Africa boxing registered its best ever performance at the IBA Women’s World Boxing Championships. The continent collected a total of five medals – three silver and two bronze – in this year’s tournament which ended Friday, May 20, in Istanbul, Turkey.
It’s the first time boxers from Algeria and Mozambique have won medals in the Women’s World Boxing Championships. Previously, Africa had won a total of four bronze medals; through Egypt’s Samiha Hassan (two bronze) and the other two by Tunisia’s Rim Jouini and Morocco’s Khadija Mardi.
Algeria’s light welterweight sensation Imane Khelif, Mozambique’s light middleweight Alcinda Panguana and Moroccan heavyweight Khadija Mardi, won the three silver medals. Algeria’s Ichrak Chaib and Mozambique’s Rady Gramane settled for bronze medals in the welterweight and middleweight divisions respectively.
Chaib was outpointed by a split decision score of 3-2 by Canada’s Charlie Cavanagh in the semi-finals while Gramane lost 5-0 on points to Tammara Thibeault of Canada in the middleweight semis.
After a sparkling show in her earlier bouts leading to the finals, Khelif was favored to win gold. In the semifinals, Khelif, a gold medalist in the 2020 Africa Olympic qualifiers in Dakar, Senegal, defeated Chelsey Heijnen of the Netherlands 5-0 on points.
However, she met her match in Irish southpaw Amy Broadhurst who beat her 5-0 on points. It was Broadhurst’s first world title, after four quarterfinal losses in the Women’s World Boxing Championships.
Following a 4-0 points win over Kazakhstan’s Valentina Khalsova in the semis, Panguana was outpointed 4-1 in the finals by Ireland’s Lisa O’Rourke in the light middleweight division.
Heavyweight Mardi, a 2019 African Games middleweight champion, survived a second round knockdown against Turkish southpaw Sennur Demir, who floored her with a left cross en route to defeating the Moroccan boxer 4-1 on points to claim her first gold at the age of 39. Demir previously won silver in the 2018 World Championships and bronze in 2016.
Africa entered 43 boxers from 12 countries, and at the round of 16, eight of them had won their fights.
Out of the eight winners, Morocco’s minimumweight Yasmine Mouttaki, light flyweight Boumaysa Bovalam of Algeria and lightweight Jocelyn Tshamala of the Democratic Republic of Congo were eliminated in the last 16.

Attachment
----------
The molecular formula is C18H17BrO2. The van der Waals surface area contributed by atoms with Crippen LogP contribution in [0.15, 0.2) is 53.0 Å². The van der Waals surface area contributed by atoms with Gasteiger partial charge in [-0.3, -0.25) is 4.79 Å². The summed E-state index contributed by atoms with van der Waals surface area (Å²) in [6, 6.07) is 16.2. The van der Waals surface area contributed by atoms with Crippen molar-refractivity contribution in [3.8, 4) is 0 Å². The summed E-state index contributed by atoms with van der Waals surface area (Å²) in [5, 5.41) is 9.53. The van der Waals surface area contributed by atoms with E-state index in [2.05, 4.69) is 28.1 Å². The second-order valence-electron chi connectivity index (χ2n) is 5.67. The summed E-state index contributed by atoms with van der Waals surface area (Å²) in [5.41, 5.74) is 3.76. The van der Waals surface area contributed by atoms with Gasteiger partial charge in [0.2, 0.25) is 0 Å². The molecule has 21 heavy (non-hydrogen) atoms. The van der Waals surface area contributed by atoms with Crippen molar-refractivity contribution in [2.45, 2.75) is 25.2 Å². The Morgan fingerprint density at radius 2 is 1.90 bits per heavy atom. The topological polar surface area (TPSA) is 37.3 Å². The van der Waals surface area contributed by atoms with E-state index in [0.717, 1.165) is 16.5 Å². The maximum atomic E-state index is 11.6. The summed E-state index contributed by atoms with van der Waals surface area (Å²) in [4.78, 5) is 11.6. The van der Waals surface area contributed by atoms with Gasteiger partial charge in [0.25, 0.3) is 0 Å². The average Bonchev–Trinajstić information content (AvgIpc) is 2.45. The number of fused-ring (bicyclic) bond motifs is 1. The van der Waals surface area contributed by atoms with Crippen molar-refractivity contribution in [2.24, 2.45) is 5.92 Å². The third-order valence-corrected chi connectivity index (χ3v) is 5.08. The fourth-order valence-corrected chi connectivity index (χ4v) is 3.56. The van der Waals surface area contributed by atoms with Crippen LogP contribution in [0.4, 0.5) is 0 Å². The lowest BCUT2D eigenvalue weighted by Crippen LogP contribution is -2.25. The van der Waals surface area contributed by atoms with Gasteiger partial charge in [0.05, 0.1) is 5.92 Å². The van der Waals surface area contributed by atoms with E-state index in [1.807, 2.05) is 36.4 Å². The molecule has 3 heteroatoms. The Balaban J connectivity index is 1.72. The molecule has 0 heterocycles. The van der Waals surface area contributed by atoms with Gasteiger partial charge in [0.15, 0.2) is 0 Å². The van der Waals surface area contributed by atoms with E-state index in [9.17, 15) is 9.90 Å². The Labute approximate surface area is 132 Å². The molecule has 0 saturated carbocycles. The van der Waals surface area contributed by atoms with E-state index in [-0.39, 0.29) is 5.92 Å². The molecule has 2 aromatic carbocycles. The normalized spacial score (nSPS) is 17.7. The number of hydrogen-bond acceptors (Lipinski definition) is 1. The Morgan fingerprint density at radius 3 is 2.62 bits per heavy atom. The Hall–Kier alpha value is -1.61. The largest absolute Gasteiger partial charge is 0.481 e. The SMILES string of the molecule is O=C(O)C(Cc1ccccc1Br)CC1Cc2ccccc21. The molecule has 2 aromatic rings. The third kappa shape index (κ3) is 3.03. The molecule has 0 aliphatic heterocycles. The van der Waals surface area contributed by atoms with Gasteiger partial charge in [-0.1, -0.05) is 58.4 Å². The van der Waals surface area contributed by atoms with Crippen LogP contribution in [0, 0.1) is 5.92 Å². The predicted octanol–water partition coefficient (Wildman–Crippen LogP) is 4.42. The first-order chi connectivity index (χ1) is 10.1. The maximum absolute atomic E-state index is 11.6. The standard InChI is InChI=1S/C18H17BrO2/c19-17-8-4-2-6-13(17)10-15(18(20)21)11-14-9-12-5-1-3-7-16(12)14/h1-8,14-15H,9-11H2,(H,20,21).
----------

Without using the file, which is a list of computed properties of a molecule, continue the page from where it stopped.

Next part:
Senegal’s light welterweight Mariatou Diallo and Kenya’s welterweight Everlyn Akinyi, both of whom received byes to the last 16, were also eliminated.
Ring analysts attribute the success of the five African boxers to their respective federations and governments investing in them. Prior to the World Championships, boxers such as Khelif, Panguana and Gramane took part in major European tournaments. Khelif won three gold medals in some of the tournaments in Europe, one of her gold medals won at the Nation’s Cup in Bulgaria.
Gramane and Panguane took part in the Bocskai Memorial tournament in Hungary with Gramane winning silver. The president of Mozambique Boxing Federation, Gabriel Junior, pointed out that, unlike most African countries, his federation does not rely on the government for financial support.
Mozambique is the first sub-Saharan African country to win medals at the Women’s World Boxing Championships.
“My federation is self-sufficient. We don’t go to the government for financial assistance,” Gabriel said. “We are even planning overseas training for our boxers who will represent us in the Commonwealth Games in Birmingham this year from the end of July. We will finance everything. If the government wants to chip in fine but we can’t beg from them.”
On the medals table, Algeria and Mozambique shared the 10th position with Brazil, Italy and Poland. They all had a silver and bronze each. Morocco finished 15th with Panama, Columbia and Romania – each one of them with one silver medal.
Hosts Turkey emerged on top, collecting five gold and two bronze medals. They were followed by Ireland who won two gold medals. Third place Canada finished with one gold and one silver. India was fourth with one gold and two bronze medals. In fifth place was USA, Lithuania and Chinese Taipei, each with one gold.
Turkey’s first ever boxer to win an Olympic gold medal, welterweight Busenaz Surmeneli, retained her world title and in the process was declared the best boxer following her dominant show over Canada’s Charlie Cavanagh whom she stopped in the third round after subjecting her to three standing counts.